Download (PDF, 192KB)

We asked on this site, “can you make someone do the right thing?”. We were writing about our Pisces, Ms. Proctor.  We certainly hope she is reading this post, along with her attorneys.  This story is directly relevant to her, and she (and they) certainly know why! It’s time to be honest. Even Teresa, from the Real Housewives of New Jersey is doing it. SEE?

 

More found below:

http://www.justice.gov/usao/cae/news/docs/2013/07-2013/07-17-13Zinnel.html

http://www.sacbee.com/2014/03/05/6210229/man-who-hid-assets-in-divorce.html

give a chance

What’s the Temperature of BAH Fraud Cases in the US?

An internet search reveals that the number of BAH fraud and other entitlement cases here in the US has increased. As one legal firm that we found put it, “The government has gotten serious about getting its money back”. It’s time they did.

A case in Arizona has popped onto the radar involving Air National Guard airmen who have been charged with stealing $1.4 million of money that they weren’t entitled to receive. 8 officers, included a Retired Colonel, and 13 enlisted airmen have been accused and charged with this crime.  Yes, you read right, even a Colonel. People see the title “Colonel”, and think that the person would be above reproach and wrong-doing. The Air Force Times article linked below states that leaders “failed to uphold military standards of integrity in part because they were ethically compromised by their own misconduct.”

 It must be a common enough offense these days, considering the number of internet results that you get when looking for BAH fraud attorneys. One military lawyer answered a question asked regarding how hard it is to be charged with BAH fraud. He answered by giving the elements of fraud quoted from military justice law, and then gave guidance on how a person can be convicted once the fraud is proven. His advice boiled down to “So to prove BAH fraud, they would need to prove that the service member, on purpose, filed a claim for BAH that they knew at the time was fraudulent.” His full writeup can be found below.

How do they connect the dots to show that you knew at the time the claim was fraudulent? Looking back to the legal firm who noted how serious the government is getting, they write that you should expect that the records you used to submit and justify the claim will be examined along with phone records, bank records, etc in order to prove that you intended to steal in the first place and then kept the money that you knew you weren’t entitled to have. Unlike overly-vexatious folks who jump the gun and file lawsuits just to be pains in the asses to people, the government takes its time to gather all of the evidence it needs by interviewing people who may know more than the servicemember will tell, and obtaining and reviewing what the actual documents show. No sense relying on the words of someone who, if they were intent on deceiving you in the first place, aren’t likely to tell you the truth even if you ask them. The forms they submit state that you are signing them, under penalty of perjury, so if you lied, then time to get the penalty that you signed your name as understanding that you might get if caught.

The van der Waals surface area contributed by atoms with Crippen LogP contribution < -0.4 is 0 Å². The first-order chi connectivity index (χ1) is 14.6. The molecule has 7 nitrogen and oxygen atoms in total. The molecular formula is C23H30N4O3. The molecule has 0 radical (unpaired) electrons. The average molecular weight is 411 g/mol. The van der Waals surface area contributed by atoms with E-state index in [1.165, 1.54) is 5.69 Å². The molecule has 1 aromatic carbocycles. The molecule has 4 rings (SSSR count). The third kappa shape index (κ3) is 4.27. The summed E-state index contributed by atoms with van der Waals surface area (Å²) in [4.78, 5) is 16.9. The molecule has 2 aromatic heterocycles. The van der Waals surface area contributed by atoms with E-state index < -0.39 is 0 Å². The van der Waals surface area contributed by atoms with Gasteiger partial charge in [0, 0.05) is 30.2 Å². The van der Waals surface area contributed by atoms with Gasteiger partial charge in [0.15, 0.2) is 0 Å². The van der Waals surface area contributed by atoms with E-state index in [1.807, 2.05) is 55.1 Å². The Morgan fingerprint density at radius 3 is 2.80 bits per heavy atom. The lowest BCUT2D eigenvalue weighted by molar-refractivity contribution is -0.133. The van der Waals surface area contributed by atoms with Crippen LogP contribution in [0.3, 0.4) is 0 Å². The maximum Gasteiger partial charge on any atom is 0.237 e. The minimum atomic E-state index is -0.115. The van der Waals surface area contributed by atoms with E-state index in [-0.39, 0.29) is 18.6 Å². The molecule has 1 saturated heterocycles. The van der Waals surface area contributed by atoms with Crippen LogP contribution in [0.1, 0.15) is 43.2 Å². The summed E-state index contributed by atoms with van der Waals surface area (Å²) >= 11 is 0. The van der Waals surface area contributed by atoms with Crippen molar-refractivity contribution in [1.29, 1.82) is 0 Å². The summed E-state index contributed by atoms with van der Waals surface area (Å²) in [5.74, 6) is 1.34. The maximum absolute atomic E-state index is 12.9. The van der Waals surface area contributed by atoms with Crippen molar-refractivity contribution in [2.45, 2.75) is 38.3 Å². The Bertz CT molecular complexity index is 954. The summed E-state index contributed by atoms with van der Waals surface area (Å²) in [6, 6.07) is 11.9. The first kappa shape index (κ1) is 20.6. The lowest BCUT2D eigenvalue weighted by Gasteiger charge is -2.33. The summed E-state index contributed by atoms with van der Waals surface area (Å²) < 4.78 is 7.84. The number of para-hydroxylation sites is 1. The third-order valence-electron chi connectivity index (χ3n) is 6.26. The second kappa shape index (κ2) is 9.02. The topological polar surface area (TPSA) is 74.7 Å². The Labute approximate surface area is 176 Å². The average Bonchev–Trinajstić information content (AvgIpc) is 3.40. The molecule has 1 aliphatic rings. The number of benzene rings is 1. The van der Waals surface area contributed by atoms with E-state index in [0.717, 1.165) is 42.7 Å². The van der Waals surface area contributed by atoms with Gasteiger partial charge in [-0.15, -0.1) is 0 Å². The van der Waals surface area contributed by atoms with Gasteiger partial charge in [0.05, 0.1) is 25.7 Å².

Many of the cases conclude with the person being stripped of rank, stripped of retirement pay and benefits, and made to pay restitution for the money they stole. In the case of someone who is no longer in the military, the penalty wouldn’t involve rank stripping that doesn’t mean anything on the civilian world anymore, anyway. Remember the case we reported on previously regarding the MD vets who stole monies they weren’t entitled to? They were all retired, getting disability pay for fictitious ailments. Wonder if there’s ever been a case of fictitious husband created to get entitlement not earned, along with fictitious ailments for fake disabilities? It would seem that anything is possible.

A case where the penalty was determined by EVERY month that the servicemember took BAH pay and didn’t give it back:

Download (PDF, 35KB)

There is a saying: Never lie to someone. Odds are that they already know the truth and just wanted to hear how you decided to spin it!

Site One

Site Two

Site Three

that lie